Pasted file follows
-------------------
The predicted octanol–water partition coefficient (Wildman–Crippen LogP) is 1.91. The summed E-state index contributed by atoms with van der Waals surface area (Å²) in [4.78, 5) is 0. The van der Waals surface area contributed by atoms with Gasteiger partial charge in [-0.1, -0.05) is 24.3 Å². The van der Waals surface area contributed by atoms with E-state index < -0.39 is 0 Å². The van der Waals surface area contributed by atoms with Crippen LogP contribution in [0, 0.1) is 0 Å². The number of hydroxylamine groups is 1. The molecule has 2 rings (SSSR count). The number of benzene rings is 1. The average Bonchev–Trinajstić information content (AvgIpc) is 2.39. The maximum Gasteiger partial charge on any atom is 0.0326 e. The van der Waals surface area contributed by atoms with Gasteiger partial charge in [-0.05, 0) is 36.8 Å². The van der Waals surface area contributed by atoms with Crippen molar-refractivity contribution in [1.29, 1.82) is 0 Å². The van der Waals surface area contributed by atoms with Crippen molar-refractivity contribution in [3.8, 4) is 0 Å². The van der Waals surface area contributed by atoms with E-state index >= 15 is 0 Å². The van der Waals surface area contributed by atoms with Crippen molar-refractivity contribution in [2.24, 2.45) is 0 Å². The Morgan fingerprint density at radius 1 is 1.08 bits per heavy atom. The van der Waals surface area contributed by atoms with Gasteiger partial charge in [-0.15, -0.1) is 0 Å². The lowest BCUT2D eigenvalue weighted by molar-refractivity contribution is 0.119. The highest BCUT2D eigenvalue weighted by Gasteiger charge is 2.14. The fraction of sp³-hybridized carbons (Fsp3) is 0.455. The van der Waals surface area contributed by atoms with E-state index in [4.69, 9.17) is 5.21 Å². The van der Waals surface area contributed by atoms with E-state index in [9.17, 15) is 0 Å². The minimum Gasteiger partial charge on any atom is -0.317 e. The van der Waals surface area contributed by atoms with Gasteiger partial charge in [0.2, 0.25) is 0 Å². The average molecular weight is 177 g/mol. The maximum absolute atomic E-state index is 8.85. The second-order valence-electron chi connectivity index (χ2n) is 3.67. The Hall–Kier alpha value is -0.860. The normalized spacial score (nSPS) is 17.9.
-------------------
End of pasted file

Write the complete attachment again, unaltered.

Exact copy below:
The predicted octanol–water partition coefficient (Wildman–Crippen LogP) is 1.91. The summed E-state index contributed by atoms with van der Waals surface area (Å²) in [4.78, 5) is 0. The van der Waals surface area contributed by atoms with Gasteiger partial charge in [-0.1, -0.05) is 24.3 Å². The van der Waals surface area contributed by atoms with E-state index < -0.39 is 0 Å². The van der Waals surface area contributed by atoms with Crippen LogP contribution in [0, 0.1) is 0 Å². The number of hydroxylamine groups is 1. The molecule has 2 rings (SSSR count). The number of benzene rings is 1. The average Bonchev–Trinajstić information content (AvgIpc) is 2.39. The maximum Gasteiger partial charge on any atom is 0.0326 e. The van der Waals surface area contributed by atoms with Gasteiger partial charge in [-0.05, 0) is 36.8 Å². The van der Waals surface area contributed by atoms with Crippen molar-refractivity contribution in [1.29, 1.82) is 0 Å². The van der Waals surface area contributed by atoms with Crippen molar-refractivity contribution in [3.8, 4) is 0 Å². The van der Waals surface area contributed by atoms with E-state index >= 15 is 0 Å². The van der Waals surface area contributed by atoms with Crippen molar-refractivity contribution in [2.24, 2.45) is 0 Å². The Morgan fingerprint density at radius 1 is 1.08 bits per heavy atom. The van der Waals surface area contributed by atoms with Gasteiger partial charge in [-0.15, -0.1) is 0 Å². The lowest BCUT2D eigenvalue weighted by molar-refractivity contribution is 0.119. The highest BCUT2D eigenvalue weighted by Gasteiger charge is 2.14. The fraction of sp³-hybridized carbons (Fsp3) is 0.455. The van der Waals surface area contributed by atoms with E-state index in [4.69, 9.17) is 5.21 Å². The van der Waals surface area contributed by atoms with E-state index in [9.17, 15) is 0 Å². The minimum Gasteiger partial charge on any atom is -0.317 e. The van der Waals surface area contributed by atoms with Gasteiger partial charge in [0.2, 0.25) is 0 Å². The average molecular weight is 177 g/mol. The maximum absolute atomic E-state index is 8.85. The second-order valence-electron chi connectivity index (χ2n) is 3.67. The Hall–Kier alpha value is -0.860. The normalized spacial score (nSPS) is 17.9.